There are many other veteran corners out there such as Aqib Talib, Keenan Lewis and Chris Houston. Some corners would obviously want starter money and some would bring with them some potential locker-room baggage.
This position is one of controversy. Some see wide receiver as a semi-major weakness due to the lack of a go-to “playmaker.” Others point to winning teams that do not necessarily have a clear star at the wideout position.
Let the argument begin...again.
The names are familiar and have already been heavily-debated. Victor Cruz (restricted). Dwayne Bowe. Mike Wallace. Greg Jennings. Wes Welker.
There is much to like, but would the money be well-spent and would Seattle be willing to depart a bit from it’s strategy of building through the draft?
When it comes to big-time wide receivers, the team either has to be all-in or skip the whole circus.
Seattle could go with a second-tier guy like Brian Hartline from the Miami Dolphins if they are looking for veteran depth, but someone like him may not be much of an upgrade over what the Seahawks already have on the roster.
Conventional wisdom suggests that Seattle could use a new outside linebacker if Leroy Hill does not return. Or, if Seattle has faith in Malcolm Smith, it could use some depth that might come in the form of veteran help.
This may be an area where the Seahawks do not do a great deal of shopping. It has not be the team’s practice to court high-price free agent linebackers over the last couple of years.
There are a few names on the market that are interesting, such as Philip Wheeler of the Oakland Raiders. However, many of the linebackers on the market are older or would not necessarily represent much of an upgrade over Hill.
Assume that Seattle might take a look and see if it can find some bargains, but do not be surprised if purchases do not occur. As teams make cuts, there may be some low-priced veterans that are suddenly looking for work.
The position of defensive end is another complicated one for the Seattle Seahawks.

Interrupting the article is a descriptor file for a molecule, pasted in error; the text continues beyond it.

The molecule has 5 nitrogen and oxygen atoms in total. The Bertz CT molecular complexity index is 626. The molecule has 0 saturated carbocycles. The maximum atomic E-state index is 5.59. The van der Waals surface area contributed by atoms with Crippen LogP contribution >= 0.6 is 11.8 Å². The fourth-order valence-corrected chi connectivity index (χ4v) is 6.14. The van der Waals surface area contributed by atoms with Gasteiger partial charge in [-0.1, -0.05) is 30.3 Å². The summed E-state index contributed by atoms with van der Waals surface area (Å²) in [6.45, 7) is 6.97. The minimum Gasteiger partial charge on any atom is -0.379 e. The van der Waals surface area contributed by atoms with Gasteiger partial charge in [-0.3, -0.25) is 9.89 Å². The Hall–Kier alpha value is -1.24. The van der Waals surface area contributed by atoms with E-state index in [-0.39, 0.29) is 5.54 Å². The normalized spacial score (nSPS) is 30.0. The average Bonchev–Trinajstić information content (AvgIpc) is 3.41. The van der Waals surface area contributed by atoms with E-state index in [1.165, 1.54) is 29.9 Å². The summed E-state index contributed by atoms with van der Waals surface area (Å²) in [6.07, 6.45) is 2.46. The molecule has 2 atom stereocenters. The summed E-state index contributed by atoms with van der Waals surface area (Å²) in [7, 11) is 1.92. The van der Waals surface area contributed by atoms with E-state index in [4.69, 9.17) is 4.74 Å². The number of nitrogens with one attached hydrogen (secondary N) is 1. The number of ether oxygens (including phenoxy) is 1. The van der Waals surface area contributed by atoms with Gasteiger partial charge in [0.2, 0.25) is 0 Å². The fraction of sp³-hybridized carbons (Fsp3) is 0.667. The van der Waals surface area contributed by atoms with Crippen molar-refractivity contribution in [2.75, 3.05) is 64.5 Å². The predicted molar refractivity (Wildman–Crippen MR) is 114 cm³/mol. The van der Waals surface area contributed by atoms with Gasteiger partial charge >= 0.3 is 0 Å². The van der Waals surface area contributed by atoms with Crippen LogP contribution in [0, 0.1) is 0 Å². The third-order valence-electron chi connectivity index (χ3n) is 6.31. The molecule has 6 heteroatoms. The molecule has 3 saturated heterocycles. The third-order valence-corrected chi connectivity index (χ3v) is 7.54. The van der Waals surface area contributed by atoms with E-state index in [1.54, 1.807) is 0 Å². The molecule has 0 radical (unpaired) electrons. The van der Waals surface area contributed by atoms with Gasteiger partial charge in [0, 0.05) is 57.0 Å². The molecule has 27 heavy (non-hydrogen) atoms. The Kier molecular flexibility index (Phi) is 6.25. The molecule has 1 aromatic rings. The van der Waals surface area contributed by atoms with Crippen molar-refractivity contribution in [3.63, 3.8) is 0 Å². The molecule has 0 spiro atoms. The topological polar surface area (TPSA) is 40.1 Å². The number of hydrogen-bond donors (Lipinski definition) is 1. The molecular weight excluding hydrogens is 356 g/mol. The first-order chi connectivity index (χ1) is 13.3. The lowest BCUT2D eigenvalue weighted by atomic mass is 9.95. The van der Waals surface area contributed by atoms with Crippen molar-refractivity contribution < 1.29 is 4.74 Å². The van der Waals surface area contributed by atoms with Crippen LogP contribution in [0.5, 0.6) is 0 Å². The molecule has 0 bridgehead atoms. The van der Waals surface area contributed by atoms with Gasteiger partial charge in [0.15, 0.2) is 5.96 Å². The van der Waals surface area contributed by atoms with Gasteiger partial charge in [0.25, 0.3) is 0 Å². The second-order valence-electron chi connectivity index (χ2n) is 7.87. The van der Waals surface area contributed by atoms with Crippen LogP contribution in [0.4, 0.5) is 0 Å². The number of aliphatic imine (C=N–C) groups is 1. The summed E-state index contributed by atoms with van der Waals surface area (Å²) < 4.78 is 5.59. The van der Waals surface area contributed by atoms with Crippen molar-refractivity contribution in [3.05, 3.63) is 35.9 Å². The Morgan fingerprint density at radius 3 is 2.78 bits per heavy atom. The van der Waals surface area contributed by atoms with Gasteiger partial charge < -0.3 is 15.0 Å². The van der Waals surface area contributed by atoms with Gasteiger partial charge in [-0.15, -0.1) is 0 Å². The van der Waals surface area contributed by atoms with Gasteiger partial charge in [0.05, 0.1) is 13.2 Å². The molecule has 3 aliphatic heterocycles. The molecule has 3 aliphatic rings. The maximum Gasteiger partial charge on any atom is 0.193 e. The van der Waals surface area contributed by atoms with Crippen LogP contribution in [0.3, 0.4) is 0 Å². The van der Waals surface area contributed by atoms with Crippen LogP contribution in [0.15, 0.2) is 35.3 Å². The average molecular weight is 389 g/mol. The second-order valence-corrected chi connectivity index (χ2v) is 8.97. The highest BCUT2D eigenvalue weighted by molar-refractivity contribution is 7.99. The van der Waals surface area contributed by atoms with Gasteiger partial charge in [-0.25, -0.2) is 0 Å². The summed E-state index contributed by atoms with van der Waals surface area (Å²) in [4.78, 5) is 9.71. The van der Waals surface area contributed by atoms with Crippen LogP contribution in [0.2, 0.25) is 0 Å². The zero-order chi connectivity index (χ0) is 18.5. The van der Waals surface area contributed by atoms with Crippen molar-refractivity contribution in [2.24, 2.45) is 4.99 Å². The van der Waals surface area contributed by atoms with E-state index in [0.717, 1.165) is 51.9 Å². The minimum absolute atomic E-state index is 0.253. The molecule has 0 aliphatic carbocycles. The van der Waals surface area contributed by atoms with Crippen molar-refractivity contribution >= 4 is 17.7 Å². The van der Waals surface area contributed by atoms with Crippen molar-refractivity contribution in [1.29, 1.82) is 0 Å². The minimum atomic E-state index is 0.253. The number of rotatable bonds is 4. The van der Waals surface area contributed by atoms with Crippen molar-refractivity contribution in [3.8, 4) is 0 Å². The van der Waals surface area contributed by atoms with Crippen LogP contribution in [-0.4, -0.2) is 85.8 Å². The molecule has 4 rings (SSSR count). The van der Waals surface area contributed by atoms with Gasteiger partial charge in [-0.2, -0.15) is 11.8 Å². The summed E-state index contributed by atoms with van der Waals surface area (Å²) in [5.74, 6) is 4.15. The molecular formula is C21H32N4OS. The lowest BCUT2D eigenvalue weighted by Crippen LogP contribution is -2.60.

There is Chris Clemons, and the concern about whether he will return at full strength given his age and the nature of his injury. In addition, there is Bruce Irvin, who registered eight sacks in 2012 but is not necessarily an every-down pass rusher.
Do the ‘Hawks want to venture into the free-agent market? Another aspect of shopping for a defensive end is that Seattle runs a unique defensive scheme. Therefore, not all defensive ends are necessarily going to be a proper fit for the Seahawks.
To be sure, there are a number of players that are available. Michael Johnson of the Cincinnati Bengals is out there, but he could be franchise tagged. There are players like Michael Bennett of the Tampa Bay Buccaneers and Anthony Spencer of the Dallas Cowboys, both of whom could command big dollars.
Should Seattle take a chance on an aging end such as Osi Umenyiora or Dwight Freeney? This wouldn’t seem to fit the team’s style.
Last, but certainly not least, is the issue of defensive tackle.
Seattle must first decide whether to re-sign their own free agent in Alan Branch. One assumes that the Seahawks wouldn’t mind having Branch back, but it is questionable whether the front office will throw a huge offer at him.
There is also the question of whether Seattle would want to bring back Jason Jones after he was lost to injury in 2012.
In general terms, there are several talented defensive tackles that will be on the market in 2013. Players like Henry Melton and Randy Starks are arguably at the top of the free-agent class for defensive tackles and will be looking for multi-year deals.
The Seahawks could also look at someone like Richard Seymour of the Oakland Raiders. Seymour is older but could lend some veteran savvy to a defense that is stocked with talented young athletes.
This is again where Seattle is faced with a dilemma of whether it should continue addressing needs through the draft or spend some money to bring in a proven commodity.
It should be a very interesting free-agent period for the Seattle Seahawks.